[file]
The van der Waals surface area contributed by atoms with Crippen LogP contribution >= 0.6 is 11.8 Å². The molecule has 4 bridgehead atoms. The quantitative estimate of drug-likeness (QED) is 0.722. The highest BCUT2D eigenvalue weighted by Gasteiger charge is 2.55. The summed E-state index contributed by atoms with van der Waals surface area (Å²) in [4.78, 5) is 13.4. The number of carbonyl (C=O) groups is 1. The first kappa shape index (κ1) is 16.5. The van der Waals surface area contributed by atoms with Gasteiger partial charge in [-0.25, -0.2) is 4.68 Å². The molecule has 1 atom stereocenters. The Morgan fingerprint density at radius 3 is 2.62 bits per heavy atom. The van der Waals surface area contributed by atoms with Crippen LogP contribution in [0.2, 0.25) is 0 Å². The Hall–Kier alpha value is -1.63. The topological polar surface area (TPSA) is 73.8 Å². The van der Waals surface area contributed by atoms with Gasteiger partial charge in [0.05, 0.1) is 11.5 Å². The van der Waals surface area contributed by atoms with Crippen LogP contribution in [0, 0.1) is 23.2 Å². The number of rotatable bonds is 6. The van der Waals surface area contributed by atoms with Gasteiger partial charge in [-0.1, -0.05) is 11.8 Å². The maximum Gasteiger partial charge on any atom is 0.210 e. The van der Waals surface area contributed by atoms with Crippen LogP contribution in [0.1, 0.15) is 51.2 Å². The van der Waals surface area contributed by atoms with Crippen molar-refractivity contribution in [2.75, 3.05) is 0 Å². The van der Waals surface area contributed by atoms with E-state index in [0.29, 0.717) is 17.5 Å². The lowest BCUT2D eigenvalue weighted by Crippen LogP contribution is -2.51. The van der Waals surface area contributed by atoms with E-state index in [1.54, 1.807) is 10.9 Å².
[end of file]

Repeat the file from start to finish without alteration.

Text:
The van der Waals surface area contributed by atoms with Crippen LogP contribution >= 0.6 is 11.8 Å². The molecule has 4 bridgehead atoms. The quantitative estimate of drug-likeness (QED) is 0.722. The highest BCUT2D eigenvalue weighted by Gasteiger charge is 2.55. The summed E-state index contributed by atoms with van der Waals surface area (Å²) in [4.78, 5) is 13.4. The number of carbonyl (C=O) groups is 1. The first kappa shape index (κ1) is 16.5. The van der Waals surface area contributed by atoms with Gasteiger partial charge in [-0.25, -0.2) is 4.68 Å². The molecule has 1 atom stereocenters. The Morgan fingerprint density at radius 3 is 2.62 bits per heavy atom. The van der Waals surface area contributed by atoms with Crippen LogP contribution in [0.2, 0.25) is 0 Å². The Hall–Kier alpha value is -1.63. The topological polar surface area (TPSA) is 73.8 Å². The van der Waals surface area contributed by atoms with Gasteiger partial charge in [0.05, 0.1) is 11.5 Å². The van der Waals surface area contributed by atoms with Crippen LogP contribution in [0, 0.1) is 23.2 Å². The number of rotatable bonds is 6. The van der Waals surface area contributed by atoms with Gasteiger partial charge in [-0.1, -0.05) is 11.8 Å². The maximum Gasteiger partial charge on any atom is 0.210 e. The van der Waals surface area contributed by atoms with Crippen LogP contribution in [0.1, 0.15) is 51.2 Å². The van der Waals surface area contributed by atoms with Crippen molar-refractivity contribution in [2.75, 3.05) is 0 Å². The van der Waals surface area contributed by atoms with E-state index in [0.29, 0.717) is 17.5 Å². The lowest BCUT2D eigenvalue weighted by Crippen LogP contribution is -2.51. The van der Waals surface area contributed by atoms with E-state index in [1.54, 1.807) is 10.9 Å².